GI2.5Sentinel 1 for Science, INSAR results
|Convener: Yves-Louis DESNOS | Co-Conveners: Pau Prats , Yngvar Larsen|
The SENTINEL-1 mission is the European Imaging Radar Observatory for the Copernicus joint initiative of the European Commission (EC) and the European Space Agency (ESA). The SENTINEL-1 mission includes a C-band imaging radar operating in four exclusive acquisition modes with different resolution (down to 5 m) and coverage (up to 400 km). It provides dual polarisation capability, very short revisit times and rapid product delivery. Synthetic Aperture Radar (SAR) has the advantage of imaging during day or night and under all weather conditions. The mission is composed of a constellation of two satellite units, SENTINEL-1A and SENTINEL-1B, sharing the same orbital plane and featuring a short repeat cycle of 6 days optimised for SAR interferometry science and applications.
The pre-programmed operation mode of Sentinel-1 ensures avoidance of conflicts, building in the meanwhile a consistent long-term data archive most suitable for INSAR applications based on long time series. In particular, the main operational mode of Sentinel-1 over land, the Interferometric Wide swath (IW) mode, implemented using the Terrain Observation by Progressive Scans (TOPS) mode, provides large-scale mapping capability (swath width of 250 km) and high revisiting frequency, retaining ground resolution at 5×20m in range and azimuth, respectively.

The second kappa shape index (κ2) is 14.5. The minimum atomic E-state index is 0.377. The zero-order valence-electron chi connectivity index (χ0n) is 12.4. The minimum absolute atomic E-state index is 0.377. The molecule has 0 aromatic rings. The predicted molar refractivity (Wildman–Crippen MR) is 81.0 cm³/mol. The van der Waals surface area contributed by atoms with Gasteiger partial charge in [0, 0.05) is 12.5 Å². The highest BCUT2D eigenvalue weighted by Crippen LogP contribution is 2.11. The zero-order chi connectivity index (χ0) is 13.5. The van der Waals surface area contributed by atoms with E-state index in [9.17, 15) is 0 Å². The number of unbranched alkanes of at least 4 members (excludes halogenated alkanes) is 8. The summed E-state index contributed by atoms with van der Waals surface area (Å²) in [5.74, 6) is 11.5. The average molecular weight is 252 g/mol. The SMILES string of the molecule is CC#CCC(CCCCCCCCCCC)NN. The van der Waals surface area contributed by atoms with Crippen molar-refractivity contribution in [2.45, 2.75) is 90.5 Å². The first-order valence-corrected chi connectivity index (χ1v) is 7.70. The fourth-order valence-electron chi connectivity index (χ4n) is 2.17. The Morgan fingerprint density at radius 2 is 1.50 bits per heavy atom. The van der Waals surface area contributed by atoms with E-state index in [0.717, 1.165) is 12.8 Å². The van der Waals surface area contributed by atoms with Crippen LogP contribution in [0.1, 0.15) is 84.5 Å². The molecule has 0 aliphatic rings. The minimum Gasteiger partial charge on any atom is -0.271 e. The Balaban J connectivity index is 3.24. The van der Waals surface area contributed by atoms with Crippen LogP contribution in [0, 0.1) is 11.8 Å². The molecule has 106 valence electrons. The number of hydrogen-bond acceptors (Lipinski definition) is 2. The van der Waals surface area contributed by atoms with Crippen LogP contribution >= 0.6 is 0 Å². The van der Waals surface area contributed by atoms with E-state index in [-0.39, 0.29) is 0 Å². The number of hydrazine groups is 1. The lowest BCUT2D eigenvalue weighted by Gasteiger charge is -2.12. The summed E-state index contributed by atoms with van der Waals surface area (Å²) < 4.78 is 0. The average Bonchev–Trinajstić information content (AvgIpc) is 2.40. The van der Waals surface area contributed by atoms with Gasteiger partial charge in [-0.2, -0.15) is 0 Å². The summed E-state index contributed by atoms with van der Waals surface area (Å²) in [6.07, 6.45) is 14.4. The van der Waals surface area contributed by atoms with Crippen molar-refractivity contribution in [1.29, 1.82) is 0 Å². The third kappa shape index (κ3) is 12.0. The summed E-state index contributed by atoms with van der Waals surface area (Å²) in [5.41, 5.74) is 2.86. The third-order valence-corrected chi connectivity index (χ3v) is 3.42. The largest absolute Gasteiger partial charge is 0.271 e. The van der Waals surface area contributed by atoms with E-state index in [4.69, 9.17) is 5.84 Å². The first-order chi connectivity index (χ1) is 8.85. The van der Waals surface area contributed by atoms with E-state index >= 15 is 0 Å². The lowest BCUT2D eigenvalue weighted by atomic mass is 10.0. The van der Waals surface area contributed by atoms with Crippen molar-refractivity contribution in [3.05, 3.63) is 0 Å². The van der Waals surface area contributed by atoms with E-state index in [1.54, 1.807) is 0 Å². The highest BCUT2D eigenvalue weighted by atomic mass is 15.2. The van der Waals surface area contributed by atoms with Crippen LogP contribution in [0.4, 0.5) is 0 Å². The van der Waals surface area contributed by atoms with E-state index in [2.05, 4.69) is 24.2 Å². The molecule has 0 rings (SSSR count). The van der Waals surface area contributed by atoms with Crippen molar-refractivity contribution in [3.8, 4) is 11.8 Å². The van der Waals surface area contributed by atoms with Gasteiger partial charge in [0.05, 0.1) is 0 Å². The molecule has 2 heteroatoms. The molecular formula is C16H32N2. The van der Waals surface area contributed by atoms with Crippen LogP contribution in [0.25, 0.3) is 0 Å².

Following the launch of the Sentinel-1A in April 2014 and successful in-orbit commissioning phase completed in September 2014, the gradual release of the operationally qualified products to the science community via the ESA’s Sentinels Scientific Data Hub has started since October 2014. The full operation capacity is foreseen after the in-orbit commissioning phase of the Sentinel-1B unit by end 2016.
In this session, all scientists exploiting the main Sentinel modes (TOPS) for interferometry science and applications are cordially invited. The objective of the session is to present, demonstrate and discuss the state-of-the-art in scientific exploitation of Sentinel-1 TOPS interferometry and the potential for new applications and future services.